Cole is pleased to present A Journey Between Two Fixed Points, a new video work by Oliver Michaels. Michaels’ practice explores the structure and technology of film and photography, often through the prism of the tools of popular culture. In an era in which every supposed significant event of our lives is thoroughly documented, ‘A Journey Between Two Fixed Points’ focuses on moments that are mostly neglected or designated as backgrounds.
A camera set up on an automated tripod and placed in the window at a number of locations endlessly records from left to right, seamlessly entering and dipping out of public and private settings. The film plays witness to the fragments of a range of characters’ lives. The ‘cast’ are accustomed and thus seem oblivious to the camera, lending an honesty to the documentation. This sampling of conversations and activities begins to suggest a narrative building within the work, but as this sense grows it is ultimately refuted by the greater thrust of the pan and introduction of new scenes. We are plunged into moments of honest and personal encounters, only to be pulled out and placed straight into new situations.
Continuing the lineage of the abstraction of space in Western representation, the work sets up a filmic structure that creates a bricolage of everyday space and moments. The implicit structural narrative of the pan allows us to enjoy the scenes outside of the storytelling apparatus; they stand forward rather than get swallowed up by a greater narrative. Once its imposed structure is in place and the viewer is comfortable within its boundaries, the work sets out to dismantle them, breaking down as it veers from its own rules.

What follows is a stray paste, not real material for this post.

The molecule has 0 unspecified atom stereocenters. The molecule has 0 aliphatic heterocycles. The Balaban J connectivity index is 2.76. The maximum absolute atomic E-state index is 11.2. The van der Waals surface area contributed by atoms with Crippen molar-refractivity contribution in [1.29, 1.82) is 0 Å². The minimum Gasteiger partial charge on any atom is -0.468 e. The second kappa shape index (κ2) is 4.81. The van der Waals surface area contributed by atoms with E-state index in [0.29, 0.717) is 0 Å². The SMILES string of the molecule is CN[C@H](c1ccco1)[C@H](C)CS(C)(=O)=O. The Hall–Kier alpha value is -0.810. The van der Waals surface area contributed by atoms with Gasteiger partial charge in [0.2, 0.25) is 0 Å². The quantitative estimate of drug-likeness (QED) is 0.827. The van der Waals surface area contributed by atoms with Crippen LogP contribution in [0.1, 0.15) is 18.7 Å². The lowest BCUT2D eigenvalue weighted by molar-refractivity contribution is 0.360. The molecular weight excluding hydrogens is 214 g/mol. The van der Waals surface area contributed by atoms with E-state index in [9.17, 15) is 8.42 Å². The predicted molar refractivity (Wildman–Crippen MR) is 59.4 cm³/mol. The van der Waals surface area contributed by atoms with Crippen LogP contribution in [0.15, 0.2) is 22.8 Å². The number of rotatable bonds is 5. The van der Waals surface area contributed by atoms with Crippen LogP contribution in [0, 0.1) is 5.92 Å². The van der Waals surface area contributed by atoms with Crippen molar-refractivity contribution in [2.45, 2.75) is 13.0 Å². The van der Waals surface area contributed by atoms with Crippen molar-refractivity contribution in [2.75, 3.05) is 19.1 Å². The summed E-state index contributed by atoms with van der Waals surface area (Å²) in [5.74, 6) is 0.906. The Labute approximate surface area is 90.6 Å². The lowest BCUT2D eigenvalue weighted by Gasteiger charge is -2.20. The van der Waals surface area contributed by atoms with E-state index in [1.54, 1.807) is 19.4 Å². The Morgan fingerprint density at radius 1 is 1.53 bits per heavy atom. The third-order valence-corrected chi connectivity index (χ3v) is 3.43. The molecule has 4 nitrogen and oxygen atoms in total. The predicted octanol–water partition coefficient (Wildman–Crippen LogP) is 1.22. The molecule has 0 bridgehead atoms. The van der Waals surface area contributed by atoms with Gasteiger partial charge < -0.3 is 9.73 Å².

While engaged with the film the viewer is also left with a trace or imprint of the journey; an accumulation of disassociated moments connected by the trickery of the editing. The endlessness to this constant unveiling draws the viewer in, binding us into the space of filmic construction. But the unachievable movement creates filmicly that which in reality would be a spatial anomaly; the camera movement fixes the POV but the experience while watching is that of a linear journey. There are two pivotal moments in which the duality of this congruence between real and film space is addressed. The relentless steadiness of the movement is interrupted and contrasted by a shoddy hand held journey that breaks the artificial spatiality in two. As the camera backs away to start its long journey, it reveals the area where the rotation is said to have taken place, playfully drawing attention to the emptiness left by its deceit.
HDV | 50 Mins | 2007-11
Oliver Michaels, born 1972, London. Lives and works in Brooklyn, NYC, studied at Central Saint Martin’s, BA (hons) fine art. Previous exhibitions include: Rude Britania: British Comic Art’ – Tate Britain (2010), London, The Alienation of Objects: Toby Ziegler, Zabludowicz Collection, London (2010), Superficial, Cleopatra’s, New York, 2010